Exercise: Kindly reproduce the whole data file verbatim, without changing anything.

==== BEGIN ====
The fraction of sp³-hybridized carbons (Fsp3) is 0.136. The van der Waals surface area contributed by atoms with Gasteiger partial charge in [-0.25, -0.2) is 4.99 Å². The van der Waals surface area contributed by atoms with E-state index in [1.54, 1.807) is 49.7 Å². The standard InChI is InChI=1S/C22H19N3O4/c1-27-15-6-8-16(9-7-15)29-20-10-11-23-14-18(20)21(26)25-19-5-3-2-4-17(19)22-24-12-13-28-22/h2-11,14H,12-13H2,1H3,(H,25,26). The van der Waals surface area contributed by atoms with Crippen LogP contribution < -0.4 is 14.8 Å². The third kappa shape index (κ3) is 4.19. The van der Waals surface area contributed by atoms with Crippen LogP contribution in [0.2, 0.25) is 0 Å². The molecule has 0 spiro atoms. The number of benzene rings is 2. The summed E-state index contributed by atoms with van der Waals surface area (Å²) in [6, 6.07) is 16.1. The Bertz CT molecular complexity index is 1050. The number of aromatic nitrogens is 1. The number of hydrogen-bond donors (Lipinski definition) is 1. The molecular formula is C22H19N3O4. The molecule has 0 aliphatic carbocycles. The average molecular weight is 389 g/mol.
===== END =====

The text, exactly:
The fraction of sp³-hybridized carbons (Fsp3) is 0.136. The van der Waals surface area contributed by atoms with Gasteiger partial charge in [-0.25, -0.2) is 4.99 Å². The van der Waals surface area contributed by atoms with E-state index in [1.54, 1.807) is 49.7 Å². The standard InChI is InChI=1S/C22H19N3O4/c1-27-15-6-8-16(9-7-15)29-20-10-11-23-14-18(20)21(26)25-19-5-3-2-4-17(19)22-24-12-13-28-22/h2-11,14H,12-13H2,1H3,(H,25,26). The van der Waals surface area contributed by atoms with Crippen LogP contribution < -0.4 is 14.8 Å². The third kappa shape index (κ3) is 4.19. The van der Waals surface area contributed by atoms with Crippen LogP contribution in [0.2, 0.25) is 0 Å². The molecule has 0 spiro atoms. The number of benzene rings is 2. The summed E-state index contributed by atoms with van der Waals surface area (Å²) in [6, 6.07) is 16.1. The Bertz CT molecular complexity index is 1050. The number of aromatic nitrogens is 1. The number of hydrogen-bond donors (Lipinski definition) is 1. The molecular formula is C22H19N3O4. The molecule has 0 aliphatic carbocycles. The average molecular weight is 389 g/mol.